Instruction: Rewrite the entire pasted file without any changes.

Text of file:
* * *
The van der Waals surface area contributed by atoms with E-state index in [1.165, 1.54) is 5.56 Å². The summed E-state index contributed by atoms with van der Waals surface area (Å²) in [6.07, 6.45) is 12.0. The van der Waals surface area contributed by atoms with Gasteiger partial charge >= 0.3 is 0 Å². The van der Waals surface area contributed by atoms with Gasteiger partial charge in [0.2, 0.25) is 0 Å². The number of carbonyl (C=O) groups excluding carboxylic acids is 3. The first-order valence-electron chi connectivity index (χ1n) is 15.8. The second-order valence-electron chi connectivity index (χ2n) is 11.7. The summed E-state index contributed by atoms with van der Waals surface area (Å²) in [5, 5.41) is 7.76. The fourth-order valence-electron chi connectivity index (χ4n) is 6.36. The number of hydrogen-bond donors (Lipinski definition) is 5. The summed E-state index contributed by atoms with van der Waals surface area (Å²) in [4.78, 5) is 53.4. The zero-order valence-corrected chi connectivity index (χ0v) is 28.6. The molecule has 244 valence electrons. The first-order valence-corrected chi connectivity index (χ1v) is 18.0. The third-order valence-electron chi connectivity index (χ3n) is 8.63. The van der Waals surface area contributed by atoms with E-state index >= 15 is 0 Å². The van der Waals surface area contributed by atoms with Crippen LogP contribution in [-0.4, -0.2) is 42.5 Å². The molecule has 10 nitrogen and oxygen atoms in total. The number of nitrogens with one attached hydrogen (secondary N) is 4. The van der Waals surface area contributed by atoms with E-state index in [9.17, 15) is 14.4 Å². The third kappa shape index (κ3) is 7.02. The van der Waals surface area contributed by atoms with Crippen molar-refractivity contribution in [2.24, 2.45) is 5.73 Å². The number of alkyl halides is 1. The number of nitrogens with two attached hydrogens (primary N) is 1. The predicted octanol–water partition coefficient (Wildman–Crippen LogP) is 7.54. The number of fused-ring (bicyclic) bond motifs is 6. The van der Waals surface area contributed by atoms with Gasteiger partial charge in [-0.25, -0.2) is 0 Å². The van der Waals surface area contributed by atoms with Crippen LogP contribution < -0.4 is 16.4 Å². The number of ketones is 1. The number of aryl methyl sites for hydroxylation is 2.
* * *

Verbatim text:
The van der Waals surface area contributed by atoms with E-state index in [1.165, 1.54) is 5.56 Å². The summed E-state index contributed by atoms with van der Waals surface area (Å²) in [6.07, 6.45) is 12.0. The van der Waals surface area contributed by atoms with Gasteiger partial charge >= 0.3 is 0 Å². The van der Waals surface area contributed by atoms with Gasteiger partial charge in [0.2, 0.25) is 0 Å². The number of carbonyl (C=O) groups excluding carboxylic acids is 3. The first-order valence-electron chi connectivity index (χ1n) is 15.8. The second-order valence-electron chi connectivity index (χ2n) is 11.7. The summed E-state index contributed by atoms with van der Waals surface area (Å²) in [5, 5.41) is 7.76. The fourth-order valence-electron chi connectivity index (χ4n) is 6.36. The number of hydrogen-bond donors (Lipinski definition) is 5. The summed E-state index contributed by atoms with van der Waals surface area (Å²) in [4.78, 5) is 53.4. The zero-order valence-corrected chi connectivity index (χ0v) is 28.6. The molecule has 244 valence electrons. The first-order valence-corrected chi connectivity index (χ1v) is 18.0. The third-order valence-electron chi connectivity index (χ3n) is 8.63. The van der Waals surface area contributed by atoms with E-state index >= 15 is 0 Å². The van der Waals surface area contributed by atoms with Crippen LogP contribution in [-0.4, -0.2) is 42.5 Å². The molecule has 10 nitrogen and oxygen atoms in total. The number of nitrogens with one attached hydrogen (secondary N) is 4. The van der Waals surface area contributed by atoms with E-state index in [9.17, 15) is 14.4 Å². The third kappa shape index (κ3) is 7.02. The van der Waals surface area contributed by atoms with Crippen molar-refractivity contribution in [2.24, 2.45) is 5.73 Å². The number of alkyl halides is 1. The number of nitrogens with two attached hydrogens (primary N) is 1. The predicted octanol–water partition coefficient (Wildman–Crippen LogP) is 7.54. The number of fused-ring (bicyclic) bond motifs is 6. The van der Waals surface area contributed by atoms with Gasteiger partial charge in [-0.25, -0.2) is 0 Å². The van der Waals surface area contributed by atoms with Crippen LogP contribution < -0.4 is 16.4 Å². The number of ketones is 1. The number of aryl methyl sites for hydroxylation is 2.